THERE WILL BE hundreds upon hundreds of little battles taking place throughout the Stade de France in just 80 minutes on Saturday night, we’ve picked out three.
It is 12 years since we won in Paris wearing baggy jerseys, and it was 28 years before that when we claimed our first ever victory there.
Add it all together and it equates to 60 years of five and Six Nations rugby with only two wins to show for our graft versus their guile.
Of the many colissions, we’ve picked out three which Ireland will need to get right to reach the magic number three.
To paraphrase Bjorge Lillelien ‘our boys took one hell of a beating’ last weekend. Gordon D’Arcy has come in for a lot of criticism and he didn’t cover himself in glory in this fixture last year either, being bulldozed by Aureliene Rougerie who fed a try to Maxide Medard with the game level at 15 all in the second half.
Fergus McFadden, lasted week bounced off George North like a hailstone and, predictably, he has made way for the returning Keith Earls this time around.
France’s midfield is their most exciting facet. The addition of Rougerie’s Clermont team-mate, Wesley Fofana, has given them more options and style behind the scrum. D’Arcy and Earls must ensure that they have no room to show it, and pose questions to the Clermont boys on the back foot.
Imanol Harinordiquy v Sean O’Brien
Like the Tullow Tank, the Biarritz flanker is not a natural open-side, instead he is shoe-horned into the position because his incredible talent makes it impossibe to leave him out of the team.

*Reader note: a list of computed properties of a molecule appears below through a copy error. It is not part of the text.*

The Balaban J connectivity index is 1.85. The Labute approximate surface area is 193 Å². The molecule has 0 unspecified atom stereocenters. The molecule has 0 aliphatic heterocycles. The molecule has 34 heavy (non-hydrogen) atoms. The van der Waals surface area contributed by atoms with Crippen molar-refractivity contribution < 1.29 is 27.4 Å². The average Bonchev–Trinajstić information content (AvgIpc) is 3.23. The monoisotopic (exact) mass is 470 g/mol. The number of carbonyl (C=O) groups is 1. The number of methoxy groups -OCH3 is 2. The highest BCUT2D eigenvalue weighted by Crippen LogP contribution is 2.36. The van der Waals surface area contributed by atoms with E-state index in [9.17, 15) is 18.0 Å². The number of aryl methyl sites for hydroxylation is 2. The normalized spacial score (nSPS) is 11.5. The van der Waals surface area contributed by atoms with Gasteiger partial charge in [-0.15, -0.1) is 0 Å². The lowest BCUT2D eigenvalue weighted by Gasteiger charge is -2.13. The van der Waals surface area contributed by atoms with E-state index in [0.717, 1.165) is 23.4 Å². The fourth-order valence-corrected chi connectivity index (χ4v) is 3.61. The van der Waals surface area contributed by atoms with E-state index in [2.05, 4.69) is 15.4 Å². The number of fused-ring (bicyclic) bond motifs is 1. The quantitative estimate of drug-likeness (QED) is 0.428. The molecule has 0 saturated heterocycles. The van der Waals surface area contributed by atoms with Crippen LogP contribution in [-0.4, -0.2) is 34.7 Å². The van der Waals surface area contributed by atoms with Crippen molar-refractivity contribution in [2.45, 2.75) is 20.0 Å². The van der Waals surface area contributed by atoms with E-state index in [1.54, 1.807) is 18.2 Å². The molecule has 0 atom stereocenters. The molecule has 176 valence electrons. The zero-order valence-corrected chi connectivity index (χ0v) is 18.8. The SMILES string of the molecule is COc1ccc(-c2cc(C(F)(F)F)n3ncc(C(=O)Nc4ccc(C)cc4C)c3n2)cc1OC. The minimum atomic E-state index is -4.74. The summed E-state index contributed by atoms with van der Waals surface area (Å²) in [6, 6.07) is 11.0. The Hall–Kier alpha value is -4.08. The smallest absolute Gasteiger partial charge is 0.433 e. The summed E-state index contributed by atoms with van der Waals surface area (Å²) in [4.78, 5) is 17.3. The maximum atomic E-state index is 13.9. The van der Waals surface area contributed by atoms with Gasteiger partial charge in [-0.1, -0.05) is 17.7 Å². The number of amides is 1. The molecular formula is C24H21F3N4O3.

Whoever can adapt best to the role, whoever can sink lowest toward the frozen pitch, will go a very long way towards giving their team the upper hand at the breakdown and a scrum-half with time to dictate.
Nicolas Mas v Cian Healy
There’s no getting away from it, scrums are a crucial part of the game again. Whereas Ireland did their best to ignore the eight man set-piece for a decade, the French have always taken great pleasure in it. Now, we have a scrummaging unit which is not automatically on the run and the emergence of Cian healy is central to that.
On Saturday night Healy will lock horns with Nicolas Mas, the wily old leader of the Perpignan pack. if he can manage to destabilise Mas early on, then Ireland could win a much needed momentum boost – a few kick-able penalties wouldn’t hurt either – and anything could follow.
On the other hand, if the Irish scrum starts going backwards, then Louis Picamoles can roll out with the ball into space and our Six Nations dream will be sunk for another year.